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Social Media and Our Changing Sensibilities

 

Firstly, I’m not here to bemoan the shortcomings of our generation resulting from our social media use. It is growing, it is fascinating, and surely unstoppable, and I’m a part of it. We use this technology—Facebook, Twitter, Instagram, all of it—constantly, with finesse and (usually) with propriety. I’m not saying this is all bad, I just think it’s time for some forethought on what it means.

For example, there’s the classic conundrum: if you didn’t post it, did it really happen? Of course it did—you know that for certain. The answer is less clear in the minds of others, however. When a friend tells about an intriguing person she met or a memorable event she attended, we have greater trouble envisioning it without documentation on one of her outlets. If you tell someone a story, he or she is more likely to be interested if there’s a memorable image or a clever one-liner to link it to—most people are visual learners and thus visual ‘rememberers.’ We tend to make connections, to develop a sort of aura around a story rendering it more memorable. In short, the high volume of information we expose ourselves to daily makes us poorer listeners, in part through no conscious fault of our own.

And social media orients us more easily toward jealousy – she’s interning at the Cannes film festival and I’m not, he knows how to take photos with exquisite lighting and I don’t, she is more informed than I am, his Tweets about the unpredictable weather are wittier than mine, etc. Ingrained in our consumption of social media is an inherent practice of judging ourselves according to others, something that we do in any setting but with nowhere near the alacrity and intense anxiety that we do now.  

Social media also compounds the uncertainty of early adulthood. When we possess access to portholes into the lives of hundreds and hundreds of people we’ve encountered over past years, many of whom we wouldn’t otherwise hear about ever again, we see alternative paths, possibly missed opportunities that we could have taken. Like that girl you spoke six words with during a season of high school softball but is now catapulting herself into summer with ten weeks in Rwanda at an orphanage. Or the guy who lived on your street during childhood and who eschewed college for a crazy-artsy life in New York, offering him a different yet still enviable sort of education. A natural and usually harmless desire to please swells into a need to impress people you barely know, insidiously clouding out your own aspirations.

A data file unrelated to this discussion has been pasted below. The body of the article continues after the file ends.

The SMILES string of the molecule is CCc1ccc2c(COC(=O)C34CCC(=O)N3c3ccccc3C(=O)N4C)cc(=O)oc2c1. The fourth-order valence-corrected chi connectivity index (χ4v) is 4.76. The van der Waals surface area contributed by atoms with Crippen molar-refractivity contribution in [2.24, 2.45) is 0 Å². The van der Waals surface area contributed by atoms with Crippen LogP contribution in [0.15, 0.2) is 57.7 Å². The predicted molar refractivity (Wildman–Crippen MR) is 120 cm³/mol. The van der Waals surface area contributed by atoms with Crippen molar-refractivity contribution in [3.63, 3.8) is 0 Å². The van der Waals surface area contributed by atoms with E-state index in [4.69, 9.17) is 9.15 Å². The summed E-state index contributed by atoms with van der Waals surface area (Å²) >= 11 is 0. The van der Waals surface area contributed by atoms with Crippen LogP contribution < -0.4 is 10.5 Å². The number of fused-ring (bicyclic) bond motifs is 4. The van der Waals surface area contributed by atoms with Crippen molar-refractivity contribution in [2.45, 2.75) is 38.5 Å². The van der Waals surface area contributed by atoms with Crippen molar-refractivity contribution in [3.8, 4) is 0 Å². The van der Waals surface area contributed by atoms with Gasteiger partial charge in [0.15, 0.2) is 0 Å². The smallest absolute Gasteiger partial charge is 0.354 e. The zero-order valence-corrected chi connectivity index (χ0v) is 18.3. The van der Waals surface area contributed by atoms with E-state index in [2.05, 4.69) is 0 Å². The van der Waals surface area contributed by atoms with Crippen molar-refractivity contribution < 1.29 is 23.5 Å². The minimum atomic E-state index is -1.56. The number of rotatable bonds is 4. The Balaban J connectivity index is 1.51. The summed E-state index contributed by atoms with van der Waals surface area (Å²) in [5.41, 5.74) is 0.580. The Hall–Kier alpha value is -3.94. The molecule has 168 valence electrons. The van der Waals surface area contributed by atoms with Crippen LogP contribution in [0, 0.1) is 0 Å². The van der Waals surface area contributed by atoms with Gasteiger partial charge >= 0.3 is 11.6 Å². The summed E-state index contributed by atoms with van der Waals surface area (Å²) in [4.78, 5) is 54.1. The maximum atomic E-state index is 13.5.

Then there’s that eerily addicting quality; most of us can’t tear ourselves away, even when we’re in our favored element: at coffee with close friends, say, or at a favorite band’s concert, we have trouble being present, truly being attentive to our surroundings. Even if you use social media lightly, being away for a day or two leaves you feeling like you missed something big. In an almost inhuman way, social media offers a way to occupy multiple folds in space and time, to experience (or at least gain visual knowledge of) numerous goings-on in different places.

I’m not so much alarmed by the social media phenomenon as I am unsettled. Whether we notice it or not, our incessant use of these websites is literally changing the way we think, the way we process information, and the way we understand ourselves. At what point does it cease to buttress our relationships and instead begin to define us? 

Photos 1, 2

Sharon Rose

Notre Dame '14

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